James Towne dead, the island gradually fell into fewer hands until it became, as it is to-day, the property of a single owner; simply a plantation like any other. And yet, how unlike! Even were every vestige of that pioneer settlement gone forever, memory would hold this island a place apart. But all is not gone. Despite decay and the greedy river, there yet remains to us a handful of ruins of vanished James Towne. Despite a nation’s shameful neglect, time has spared to her some relics of the community that gave her birth—a few broken tombs and the crumbling, tower of the old village church. Every year come many of our people to look upon these ancient ruins and to pause in the midst of hurried lives to recall again their story.
[Illustration: An excursion day at Jamestown island.]
GOOD-BYE TO OLD JAMES TOWNE
Two or three times we ran the houseboat around in front of the island. On one occasion we took the notion to stop at places of interest along the way. Upon coming out from Back River, we spent some time poking about in the water for the old-time isthmus. We were not successful at first and almost feared that, after raising it for our own selfish purposes some days before, we had let it go down again in the wrong place.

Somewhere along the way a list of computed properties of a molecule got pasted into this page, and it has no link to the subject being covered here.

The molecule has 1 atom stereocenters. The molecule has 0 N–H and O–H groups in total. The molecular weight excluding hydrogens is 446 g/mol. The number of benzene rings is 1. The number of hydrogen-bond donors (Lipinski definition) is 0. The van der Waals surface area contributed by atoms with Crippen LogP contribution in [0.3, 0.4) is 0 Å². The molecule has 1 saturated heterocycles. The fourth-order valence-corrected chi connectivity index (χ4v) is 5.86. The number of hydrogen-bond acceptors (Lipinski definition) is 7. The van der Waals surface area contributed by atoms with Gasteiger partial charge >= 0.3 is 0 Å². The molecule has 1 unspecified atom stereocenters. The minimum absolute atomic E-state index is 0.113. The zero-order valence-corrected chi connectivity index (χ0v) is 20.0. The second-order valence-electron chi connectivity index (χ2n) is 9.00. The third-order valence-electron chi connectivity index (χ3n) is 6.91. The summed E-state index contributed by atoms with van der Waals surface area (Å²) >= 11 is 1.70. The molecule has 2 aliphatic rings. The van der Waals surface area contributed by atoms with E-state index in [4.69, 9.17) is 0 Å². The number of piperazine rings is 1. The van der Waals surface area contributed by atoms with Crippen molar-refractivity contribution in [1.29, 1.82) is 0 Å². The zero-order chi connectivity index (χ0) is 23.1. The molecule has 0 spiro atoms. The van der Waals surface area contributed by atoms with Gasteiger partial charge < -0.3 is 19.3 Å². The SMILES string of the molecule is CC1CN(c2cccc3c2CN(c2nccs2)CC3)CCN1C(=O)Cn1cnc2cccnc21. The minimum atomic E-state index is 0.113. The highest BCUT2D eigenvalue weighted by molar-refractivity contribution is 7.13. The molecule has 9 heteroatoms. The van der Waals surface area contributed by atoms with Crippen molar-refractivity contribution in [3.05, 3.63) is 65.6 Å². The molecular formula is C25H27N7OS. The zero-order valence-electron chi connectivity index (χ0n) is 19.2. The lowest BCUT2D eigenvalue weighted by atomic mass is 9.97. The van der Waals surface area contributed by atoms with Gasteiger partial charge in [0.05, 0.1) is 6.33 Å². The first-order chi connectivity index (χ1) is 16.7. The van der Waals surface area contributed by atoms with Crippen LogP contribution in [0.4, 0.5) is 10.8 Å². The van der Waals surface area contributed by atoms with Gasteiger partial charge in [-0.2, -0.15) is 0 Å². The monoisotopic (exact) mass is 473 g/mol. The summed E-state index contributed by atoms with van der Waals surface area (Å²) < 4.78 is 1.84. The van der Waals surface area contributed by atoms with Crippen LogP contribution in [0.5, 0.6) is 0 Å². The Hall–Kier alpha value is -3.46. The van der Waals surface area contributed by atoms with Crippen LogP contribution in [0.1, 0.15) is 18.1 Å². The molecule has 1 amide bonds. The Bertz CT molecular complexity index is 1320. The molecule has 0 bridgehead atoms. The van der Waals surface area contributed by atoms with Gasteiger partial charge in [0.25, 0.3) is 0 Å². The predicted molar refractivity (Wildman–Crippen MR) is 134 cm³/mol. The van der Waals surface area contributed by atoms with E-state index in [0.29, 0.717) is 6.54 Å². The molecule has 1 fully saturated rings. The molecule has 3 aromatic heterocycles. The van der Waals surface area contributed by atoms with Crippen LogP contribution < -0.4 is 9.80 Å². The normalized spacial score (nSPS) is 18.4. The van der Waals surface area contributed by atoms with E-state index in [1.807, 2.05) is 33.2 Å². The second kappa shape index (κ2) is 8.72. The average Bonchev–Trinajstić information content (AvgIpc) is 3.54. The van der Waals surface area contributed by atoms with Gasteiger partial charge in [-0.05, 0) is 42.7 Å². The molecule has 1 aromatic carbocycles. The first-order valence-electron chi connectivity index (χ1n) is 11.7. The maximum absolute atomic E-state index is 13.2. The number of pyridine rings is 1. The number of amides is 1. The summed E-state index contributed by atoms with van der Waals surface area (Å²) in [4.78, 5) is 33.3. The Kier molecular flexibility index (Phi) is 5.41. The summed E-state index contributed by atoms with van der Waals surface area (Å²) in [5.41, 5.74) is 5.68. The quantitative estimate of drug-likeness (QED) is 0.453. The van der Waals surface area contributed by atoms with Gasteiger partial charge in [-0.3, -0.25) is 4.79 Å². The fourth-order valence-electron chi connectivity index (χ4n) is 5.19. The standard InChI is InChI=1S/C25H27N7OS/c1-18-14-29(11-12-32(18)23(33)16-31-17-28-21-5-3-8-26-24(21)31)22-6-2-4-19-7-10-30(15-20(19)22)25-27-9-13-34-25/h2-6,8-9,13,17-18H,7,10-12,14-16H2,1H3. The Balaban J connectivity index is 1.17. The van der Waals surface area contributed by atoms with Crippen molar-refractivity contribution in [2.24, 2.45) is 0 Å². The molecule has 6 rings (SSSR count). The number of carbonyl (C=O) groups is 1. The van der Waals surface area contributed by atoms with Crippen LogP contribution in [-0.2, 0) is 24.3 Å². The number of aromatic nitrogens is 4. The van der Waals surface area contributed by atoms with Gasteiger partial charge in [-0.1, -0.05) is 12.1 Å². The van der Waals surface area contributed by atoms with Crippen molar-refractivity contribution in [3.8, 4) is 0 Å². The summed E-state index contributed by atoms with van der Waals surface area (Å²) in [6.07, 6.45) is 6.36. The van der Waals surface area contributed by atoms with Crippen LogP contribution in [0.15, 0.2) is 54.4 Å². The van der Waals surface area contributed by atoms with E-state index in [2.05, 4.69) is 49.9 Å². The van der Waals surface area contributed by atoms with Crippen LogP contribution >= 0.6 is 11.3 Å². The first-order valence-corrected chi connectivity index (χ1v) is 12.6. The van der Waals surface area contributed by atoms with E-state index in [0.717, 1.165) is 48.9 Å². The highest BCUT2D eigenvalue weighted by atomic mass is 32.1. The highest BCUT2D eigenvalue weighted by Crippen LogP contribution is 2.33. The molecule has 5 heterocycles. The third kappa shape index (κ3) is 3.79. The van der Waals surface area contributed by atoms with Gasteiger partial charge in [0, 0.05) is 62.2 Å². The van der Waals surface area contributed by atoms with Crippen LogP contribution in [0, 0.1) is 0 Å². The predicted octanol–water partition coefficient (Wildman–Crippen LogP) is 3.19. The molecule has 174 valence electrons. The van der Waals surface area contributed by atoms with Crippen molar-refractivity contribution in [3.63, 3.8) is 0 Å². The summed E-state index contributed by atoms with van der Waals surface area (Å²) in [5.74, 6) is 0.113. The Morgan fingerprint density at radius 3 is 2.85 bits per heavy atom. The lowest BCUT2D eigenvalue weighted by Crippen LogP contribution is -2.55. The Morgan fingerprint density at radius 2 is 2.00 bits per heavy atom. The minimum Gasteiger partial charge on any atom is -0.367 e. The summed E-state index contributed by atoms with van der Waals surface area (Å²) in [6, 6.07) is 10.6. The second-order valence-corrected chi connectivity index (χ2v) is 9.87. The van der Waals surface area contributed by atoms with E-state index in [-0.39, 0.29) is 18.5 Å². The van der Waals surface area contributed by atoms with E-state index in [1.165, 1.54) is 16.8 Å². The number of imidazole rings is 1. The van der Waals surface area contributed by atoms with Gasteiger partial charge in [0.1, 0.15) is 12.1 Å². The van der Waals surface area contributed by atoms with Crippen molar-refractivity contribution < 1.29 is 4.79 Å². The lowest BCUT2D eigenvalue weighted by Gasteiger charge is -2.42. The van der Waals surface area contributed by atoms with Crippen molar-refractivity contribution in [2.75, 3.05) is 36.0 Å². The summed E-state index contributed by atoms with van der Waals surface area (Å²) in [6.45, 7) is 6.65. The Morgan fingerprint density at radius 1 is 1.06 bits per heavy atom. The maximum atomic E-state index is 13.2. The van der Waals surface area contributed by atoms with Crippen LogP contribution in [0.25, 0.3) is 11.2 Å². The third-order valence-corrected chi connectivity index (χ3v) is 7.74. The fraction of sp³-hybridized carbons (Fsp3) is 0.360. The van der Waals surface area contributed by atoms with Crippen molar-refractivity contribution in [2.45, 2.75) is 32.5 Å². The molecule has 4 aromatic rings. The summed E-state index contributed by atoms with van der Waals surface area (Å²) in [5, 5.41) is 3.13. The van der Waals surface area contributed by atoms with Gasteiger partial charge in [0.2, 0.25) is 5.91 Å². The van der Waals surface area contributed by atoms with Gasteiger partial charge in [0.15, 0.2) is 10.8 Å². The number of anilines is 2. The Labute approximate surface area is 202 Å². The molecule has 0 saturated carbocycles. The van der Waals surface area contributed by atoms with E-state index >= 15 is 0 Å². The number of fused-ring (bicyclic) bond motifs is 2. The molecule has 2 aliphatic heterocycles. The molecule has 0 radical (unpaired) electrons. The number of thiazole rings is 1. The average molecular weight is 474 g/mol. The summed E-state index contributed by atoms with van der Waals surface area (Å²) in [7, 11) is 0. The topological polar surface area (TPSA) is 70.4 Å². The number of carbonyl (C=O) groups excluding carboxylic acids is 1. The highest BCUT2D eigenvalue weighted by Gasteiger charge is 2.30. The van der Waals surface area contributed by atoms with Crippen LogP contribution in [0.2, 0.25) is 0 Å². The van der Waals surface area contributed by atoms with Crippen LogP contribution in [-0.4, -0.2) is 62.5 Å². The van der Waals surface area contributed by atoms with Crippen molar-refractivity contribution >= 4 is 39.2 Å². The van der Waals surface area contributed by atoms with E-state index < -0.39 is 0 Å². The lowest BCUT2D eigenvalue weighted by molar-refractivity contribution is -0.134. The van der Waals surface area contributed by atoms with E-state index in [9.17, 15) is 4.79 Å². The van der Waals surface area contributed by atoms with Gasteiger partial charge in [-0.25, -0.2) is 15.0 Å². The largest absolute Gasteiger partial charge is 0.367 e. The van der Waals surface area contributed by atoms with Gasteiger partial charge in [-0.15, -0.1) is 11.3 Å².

This troubled us the more because we had hoped to settle a vexed question as to how wide an isthmus had once connected the island with the mainland. Nautica insisted that the width had been ten paces because a woman, Mrs. An. Cotton, who once lived near James Towne, had said so. But the Commodore pointed out that we had never seen Mrs. Cotton, and that we did not know whether she was a tall woman or a little dumpy woman; and so could not have the slightest idea of how far ten paces would carry her. On his part, he pinned his faith to the statement of Strachey, a man who had lived in James Towne and who had said that the isthmus was no broader than “a man will quaite a tileshard.” But this Nautica refused to accept as satisfactory because we did not know what a “tileshard” was nor how far a man would “quaite” one. So we were naturally anxious to see which of us was right.
[Illustration: Gadabout looking for the lost isthmus.]
[Illustration: A visit to the “Lone cypress.”]
After a while we found traces of the isthmus. And the matter turned out just as most disputes will, if both parties patiently wait until the facts are all in—that is, both sides were right. The soundings showed the isthmus to shelve off so gradually at the sides that we found we could put the stakes, marking its edges, almost any distance apart. So, the width across the isthmus could very well be ten of Mrs. Cotton’s paces, no matter what sort of a woman she was; and it could just as well be the distance that “a man will quaite a tileshard,” be a tileshard what it may.